| | \________ ___ ___ ___ ___ __/ |
| | V (decimate) |
| | | |
| | Median |
| | b[t] | |
| | /| ,--------------------'
| `------------' | | w[t]
| V V
| Compare
| | g[t]
V gate |
Median <----------------'
Figure 12. Schematic of the implementation of the Conditional Median
The general structure of the implementation resembles that of the Double
Median Filter. Some custom fill-functions are used to fill the two `extra'
buffers. In particular the buffer of w[t] is necessary, due to the
recursive nature of the computation that is done with it. The recursive
median is implemented as an ordinary median, but after each computation,
the result is stored again in the w[t] buffer. This is dune with the
put_in_buffer() function (we grab w_t before putting the new value in its
place). Decimation is accomoplished by selecting only a few of the
pre-read samples of w[t], and computing the median thereof.
In the main filter routine, cond_median_filter(), there is first the
customary call of advance_current_pos, and thereafter only one call to
advance_current_pos_custom(), for the third buffer that is fixed at
offset_zero=0. The second buffer is not fixed, but `floats' with the
to-be-computed offset in the third buffer. The second buffer is therefore
updated in the fill-function of the third buffer. The offset_zero of the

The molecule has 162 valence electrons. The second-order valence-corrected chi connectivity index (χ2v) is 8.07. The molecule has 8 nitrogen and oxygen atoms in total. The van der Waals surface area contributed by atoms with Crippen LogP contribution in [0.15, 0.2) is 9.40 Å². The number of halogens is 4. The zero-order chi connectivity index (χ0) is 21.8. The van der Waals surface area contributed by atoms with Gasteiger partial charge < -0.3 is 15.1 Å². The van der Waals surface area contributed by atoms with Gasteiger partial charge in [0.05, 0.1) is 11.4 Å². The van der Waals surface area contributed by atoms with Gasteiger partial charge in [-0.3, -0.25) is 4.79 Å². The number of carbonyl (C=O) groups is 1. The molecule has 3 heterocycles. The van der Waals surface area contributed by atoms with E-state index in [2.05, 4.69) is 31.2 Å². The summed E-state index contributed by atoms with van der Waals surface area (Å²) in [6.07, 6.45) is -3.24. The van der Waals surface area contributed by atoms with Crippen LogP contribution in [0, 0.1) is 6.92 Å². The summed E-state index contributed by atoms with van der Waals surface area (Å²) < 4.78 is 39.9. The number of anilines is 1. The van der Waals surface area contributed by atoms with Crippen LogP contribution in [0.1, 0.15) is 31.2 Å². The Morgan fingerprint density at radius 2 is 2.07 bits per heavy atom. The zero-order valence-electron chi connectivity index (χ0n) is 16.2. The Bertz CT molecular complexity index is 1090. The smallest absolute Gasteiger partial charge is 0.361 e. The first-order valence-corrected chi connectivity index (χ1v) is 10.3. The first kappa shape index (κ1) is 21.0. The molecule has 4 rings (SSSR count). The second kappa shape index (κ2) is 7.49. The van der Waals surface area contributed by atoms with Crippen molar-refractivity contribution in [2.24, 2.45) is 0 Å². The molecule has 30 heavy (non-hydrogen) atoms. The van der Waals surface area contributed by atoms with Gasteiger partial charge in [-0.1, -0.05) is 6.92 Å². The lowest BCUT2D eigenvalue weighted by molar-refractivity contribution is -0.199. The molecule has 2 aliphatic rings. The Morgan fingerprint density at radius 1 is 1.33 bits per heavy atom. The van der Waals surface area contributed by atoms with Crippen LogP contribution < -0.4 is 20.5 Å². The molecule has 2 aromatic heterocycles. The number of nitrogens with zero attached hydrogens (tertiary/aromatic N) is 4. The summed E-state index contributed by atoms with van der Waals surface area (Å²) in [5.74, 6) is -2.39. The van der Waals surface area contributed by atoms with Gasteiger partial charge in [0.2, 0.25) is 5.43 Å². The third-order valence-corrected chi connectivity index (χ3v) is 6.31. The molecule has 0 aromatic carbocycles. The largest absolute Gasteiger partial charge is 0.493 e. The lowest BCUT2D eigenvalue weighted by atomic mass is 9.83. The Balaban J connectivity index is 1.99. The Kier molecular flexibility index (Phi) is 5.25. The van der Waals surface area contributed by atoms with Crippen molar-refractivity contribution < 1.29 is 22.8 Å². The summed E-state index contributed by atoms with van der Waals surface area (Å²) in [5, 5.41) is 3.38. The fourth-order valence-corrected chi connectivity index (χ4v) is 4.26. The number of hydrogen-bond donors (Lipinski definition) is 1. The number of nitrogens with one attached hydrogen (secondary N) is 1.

second buffer is offset + offset_zero (both of the third buffer, the
latter being 0). In the situation of figure 12, the offset in the third
buffer is +6, so the offset_zero of the second buffer also is +6. The
fill-function of the second buffer is supplied with its own offset, +3 in
the case of figure 12. The second derivative (`highpass operation') now
needs to be computed for the offset+offset_zero = 9th sample in the first
Special care should be taken when allocating the first buffer in the
init_*_filter() functions, as there may be more places where the samples
in the buffer are accessed. In the Conditional Median Filter, the samples
in the first buffer are accessed by the main routine, that computes the
median if needed, and by the fill-function of the second buffer, that
computes the second derivative (highpass). So, the buffer must be big
enough to accommodate the median. The highpass function is different, as
it `floats'. During the first filling of the buffers (when the first
sample is asked by the harddisk), all offsets and offset_zeroes are 0, so
the highpass needs samples x[t-1], x[t] and x[t+1]. When all buffers are
filled, the middle of the highpass lies at the added values of the
`prelengths' of the second and third filter. In the case of figure 12, the
minimal prelength of the first buffer is 6 + 3 + 1 (the `right side' of
the second derivative) = 10. In that example, the median requires x[t-4]
through x[t+4], and the highpass requires x[t-1] through x[t+10], so the
first buffer must at least contain x[t-4] through x[t+10].
If you want to implement a new filter, it is generally a good idea to
start with a numeric example like figure 10. It gives a good overview of
the filter, and also a way to verify the correctness of the implementation
in a later phase. With such a numeric example, the drawing of a diagram
like figures 11 and 12 isn't too difficult. After that, implementing
should be straightforward.
If there are problems with either this document or the implementation of a
new filter, you can contact me. See the general `README' file for more
information. If it is an implementation problem, the inclusion of drawings
like figures 4, 5, 9, 10, 11 and 12 is highly recommended. Also, if you
have succeeded in implementing a new filter, please send the source files
and documentation to me, so that it can be included in a next release of